My partner and I were walking our four Standard Poodles near a big, wide estuary which has mangroves around the water’s edge. Mangroves are a diverse group of woody trees and shrubs that inhabit the shallow intertidal margins of sheltered coastal and estuarine environments. They break up waves and help prevent them reaching the shore. As a result, mangroves play an important role in erosion control and shoreline protection. Many species of birds make extensive use of mangroves for roosting, feeding, and breeding.

Next to the mangroves is grass, then a footpath, another 15 feet of council property and, beyond that, million dollar homes with beautiful gardens. The four dogs were trotting happily along when all of a sudden we heard a lot of squawking, quacking, and splashing. A mother duck, swimming in the mangroves, had alerted her babies to our presence and was gathering her family. With a huge rush of adrenalin, all of the Poodles headed for the water! I yelled for them to come back. Panda returned first as she never gets more than belly-deep in water. Year-old Thea, the most obedient, as she doesn’t chase things, came out of the water next. Sherman doesn’t know how to swim so he came back too . . . not happy about it, but he’s only wet up to his sides. On the other hand, Dixie is a very strong swimmer and loves to swim.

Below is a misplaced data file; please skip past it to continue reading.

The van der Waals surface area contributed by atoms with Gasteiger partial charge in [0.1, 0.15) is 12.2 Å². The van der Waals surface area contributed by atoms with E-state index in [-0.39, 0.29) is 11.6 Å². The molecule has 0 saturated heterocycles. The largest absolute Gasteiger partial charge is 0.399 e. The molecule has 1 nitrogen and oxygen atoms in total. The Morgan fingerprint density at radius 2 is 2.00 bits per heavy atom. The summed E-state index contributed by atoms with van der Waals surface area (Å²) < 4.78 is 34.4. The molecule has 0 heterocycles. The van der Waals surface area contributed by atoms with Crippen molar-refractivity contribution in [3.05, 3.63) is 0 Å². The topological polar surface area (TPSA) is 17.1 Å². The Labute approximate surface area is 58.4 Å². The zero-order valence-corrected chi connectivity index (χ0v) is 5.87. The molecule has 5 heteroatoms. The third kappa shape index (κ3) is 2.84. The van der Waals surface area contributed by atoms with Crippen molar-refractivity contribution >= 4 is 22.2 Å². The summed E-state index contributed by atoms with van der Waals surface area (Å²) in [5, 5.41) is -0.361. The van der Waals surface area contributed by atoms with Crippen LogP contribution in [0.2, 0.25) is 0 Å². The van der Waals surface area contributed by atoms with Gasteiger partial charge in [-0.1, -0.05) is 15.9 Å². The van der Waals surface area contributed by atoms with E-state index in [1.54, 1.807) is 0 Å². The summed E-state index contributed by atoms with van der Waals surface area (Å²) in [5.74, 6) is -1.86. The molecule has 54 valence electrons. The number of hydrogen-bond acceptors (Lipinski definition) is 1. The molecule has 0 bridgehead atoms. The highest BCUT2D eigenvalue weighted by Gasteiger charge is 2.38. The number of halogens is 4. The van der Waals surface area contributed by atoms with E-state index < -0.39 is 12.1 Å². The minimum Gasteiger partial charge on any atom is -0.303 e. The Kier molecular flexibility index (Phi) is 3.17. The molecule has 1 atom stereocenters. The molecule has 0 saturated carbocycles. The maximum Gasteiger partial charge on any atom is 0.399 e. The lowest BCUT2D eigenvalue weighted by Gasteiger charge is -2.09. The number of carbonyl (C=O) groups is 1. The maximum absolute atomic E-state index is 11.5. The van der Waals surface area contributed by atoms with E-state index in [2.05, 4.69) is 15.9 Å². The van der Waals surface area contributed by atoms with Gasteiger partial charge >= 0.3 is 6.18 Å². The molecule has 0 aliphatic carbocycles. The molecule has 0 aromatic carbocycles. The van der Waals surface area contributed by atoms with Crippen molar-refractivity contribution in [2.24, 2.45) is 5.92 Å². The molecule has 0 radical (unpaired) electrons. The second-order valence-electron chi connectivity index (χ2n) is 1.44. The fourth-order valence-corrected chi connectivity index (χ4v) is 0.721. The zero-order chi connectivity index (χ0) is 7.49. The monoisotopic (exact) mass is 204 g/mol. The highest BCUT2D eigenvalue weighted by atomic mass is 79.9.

Taking advantage of the confusion of the dogs coming out of the water, the mother duck left her babies in a sheltered area and headed out to the middle of the estuary. Dixie followed her. The mother duck then headed downstream. So did Dixie. The mother duck let Dixie get close then fluttered her wings and swam a little faster, leading Dixie further and further away from her babies . . . and from me.

Back on shore, I was panicking!! I was yelling for Dixie, and people were peering out from behind their curtains as I trotted frantically up and down the footpath. Twenty agonizing minutes went by. Could Dixie stay afloat this long? Finally, I saw her swimming back. She must have gotten tired of chasing a duck she could never quite reach and decided to return to where she had left us. I felt a huge surge of relief as she came ashore; however, the fact that she was grinning from ear to ear did nothing to ingratiate herself to me. I wanted to hug her and shake her silly at the same time!

I had to keep telling myself, "This is a Standard Poodle who LOVES water – what more could I ask from the breed?!"

Author: Anne Bennett
New Zealand

As originally published April 2009
The International Parti Poodle Gazette